Writing Novels and Book Blogs – the Battle for Authenticity

16th October

I’ve been an aspiring novelist for a few years now and in this time have written a three-part trilogy, which explores long-term relationships, gender and society.  I sent the first book, ‘Splitting The Difference’ off to various agents and distributed a few copies to friends and family. Despite huge and unrealistic expectations on my part the response was more of a whimper than a bang. Friends and family said nice things once I’d refuted all accusations of writing from life. I made the two main characters a man and a woman of a similar age and situation to myself and my partner but there all similarities ceased, for example, I’ve never been stabbed, worked with a premiership football manager or got involved with a police operation to bust a child abuse racket and my partner hasn’t been blackmailed by a would-be mistress and work colleague.  The agents all replied politely saying pleasant things about the story and writing style but were basically saying “thanks but no thanks; not for us”.  I then set about researching what might be done with the novel and ignoring the warnings about new writers’ work disappearing into the black hole of self-publishing, went ahead and invested money in a company that edits, produces covers, offers some marketing help and places book on various on-line book marketplaces.  My book is still available on Amazon and has been reviewed eight times.  The reviewers say nice things about its page-turning, highly believable and compelling qualities but that is as far as it has gone.  

I still have hopes for my book though because In these days of #MeToo and academic fourth-wave (if I’m not mistaken) feminism I haven’t come across an account of what it is to be an ageing woman today that is as honest and recognisable as my story and one that does not court political-correctness, commercial gain or media popularity.  Now and again I listen in to some of Radio 4’s book-related programmes.  Although I find Mariella Frostrup’s tone and manner rather too middle-class and entitled I do find her series ‘Books and Authors’ interesting. I was listening just this week to a back episode that covered the new phenomenon of book bloggers. Mariella was interviewing two bloggers: Lucy Pearson, 2017 book blogger award for the London Book Fair and Moira Wilding founder of ‘Moira’s PR and Communication’ company, which, amongst other things, writes blogs for money in order to promote books.  Mariella asked Lucy and Moira about the essential differences between their blogs and surprise, surprise, it came down to money! Lucy talked of her blogging as “coming from a place of love and wanting to share her love of books and reading”, whereas Moira was engaged in a commercial marketing exercise in which blogs were less “personality-led” and written in a more standardised fashion in order to sell books.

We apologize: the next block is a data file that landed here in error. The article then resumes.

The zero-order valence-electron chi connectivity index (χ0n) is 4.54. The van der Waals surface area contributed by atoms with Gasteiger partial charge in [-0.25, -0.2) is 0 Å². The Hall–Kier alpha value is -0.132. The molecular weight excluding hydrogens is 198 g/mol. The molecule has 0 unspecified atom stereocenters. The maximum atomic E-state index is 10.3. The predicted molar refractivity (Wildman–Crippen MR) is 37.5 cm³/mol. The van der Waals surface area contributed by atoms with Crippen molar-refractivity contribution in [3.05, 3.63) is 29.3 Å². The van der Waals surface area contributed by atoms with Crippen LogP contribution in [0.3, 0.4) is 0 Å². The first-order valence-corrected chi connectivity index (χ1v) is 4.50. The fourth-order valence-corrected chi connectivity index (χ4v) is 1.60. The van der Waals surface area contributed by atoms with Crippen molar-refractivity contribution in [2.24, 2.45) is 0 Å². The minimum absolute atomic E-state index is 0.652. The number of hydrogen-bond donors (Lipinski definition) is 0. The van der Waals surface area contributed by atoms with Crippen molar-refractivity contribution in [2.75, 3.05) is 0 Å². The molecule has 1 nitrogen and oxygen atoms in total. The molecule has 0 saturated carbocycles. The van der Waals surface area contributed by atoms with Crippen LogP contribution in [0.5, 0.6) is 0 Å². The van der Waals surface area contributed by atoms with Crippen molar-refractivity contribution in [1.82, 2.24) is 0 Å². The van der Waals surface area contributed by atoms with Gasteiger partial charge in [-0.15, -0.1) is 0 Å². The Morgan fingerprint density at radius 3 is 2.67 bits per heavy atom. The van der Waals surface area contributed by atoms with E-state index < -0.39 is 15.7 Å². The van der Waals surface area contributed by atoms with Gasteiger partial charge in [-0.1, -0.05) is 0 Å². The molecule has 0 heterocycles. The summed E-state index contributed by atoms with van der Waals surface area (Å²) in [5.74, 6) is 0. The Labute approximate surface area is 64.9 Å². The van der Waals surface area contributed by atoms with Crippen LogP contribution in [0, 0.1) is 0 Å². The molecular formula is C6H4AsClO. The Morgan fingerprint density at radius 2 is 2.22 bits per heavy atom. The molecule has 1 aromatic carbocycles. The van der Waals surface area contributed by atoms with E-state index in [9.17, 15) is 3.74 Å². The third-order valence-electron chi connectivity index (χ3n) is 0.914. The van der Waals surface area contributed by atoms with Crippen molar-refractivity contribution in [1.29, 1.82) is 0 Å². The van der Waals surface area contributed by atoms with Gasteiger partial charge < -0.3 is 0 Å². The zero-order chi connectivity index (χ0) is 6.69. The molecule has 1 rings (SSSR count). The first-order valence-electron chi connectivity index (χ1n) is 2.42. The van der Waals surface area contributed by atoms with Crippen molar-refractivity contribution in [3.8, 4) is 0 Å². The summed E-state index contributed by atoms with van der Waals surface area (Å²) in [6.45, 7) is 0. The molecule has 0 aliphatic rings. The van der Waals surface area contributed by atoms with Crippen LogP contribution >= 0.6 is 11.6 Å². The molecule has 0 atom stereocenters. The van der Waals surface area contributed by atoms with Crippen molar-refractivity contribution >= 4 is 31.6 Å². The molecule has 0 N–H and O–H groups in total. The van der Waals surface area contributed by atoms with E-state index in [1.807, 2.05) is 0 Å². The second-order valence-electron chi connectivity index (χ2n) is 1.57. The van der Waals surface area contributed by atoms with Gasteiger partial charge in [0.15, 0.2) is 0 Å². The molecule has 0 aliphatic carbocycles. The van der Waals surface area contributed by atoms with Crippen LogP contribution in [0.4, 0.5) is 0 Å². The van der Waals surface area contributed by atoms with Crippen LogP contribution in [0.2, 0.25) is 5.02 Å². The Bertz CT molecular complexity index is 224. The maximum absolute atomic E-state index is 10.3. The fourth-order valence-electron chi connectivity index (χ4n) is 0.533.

I started to think that this conversation about differently motivated book blogs could almost have been had about the act of writing novels. Most first-time novelists are trying to create stories that they care about personally. The hours and hours that are taken in researching, writing, editing, let alone marketing and promotion are given to the world as an act of love; a gamble that, in terms of probability, is unlikely to pay off.  Successful novelists, their commercial gains usually assured, craft stories that generally do not challenge the status quo like their earliest works and are perhaps a little further from their original, authentic voice.  Not surprisingly the gate-keepers of the literary world, i.e. agents and publishers, are much more busy in promoting established writers and so the closed-group strengthens and the somewhat nepotistic dance carries on.

By the way, I took a look at Lucy’s book blog, formerly known as ‘The Unlikely Bookworm’ and now, since her London Book fair win re-named ‘The Literary Edit’ and it is quite a slick and yes, very commercial site.  

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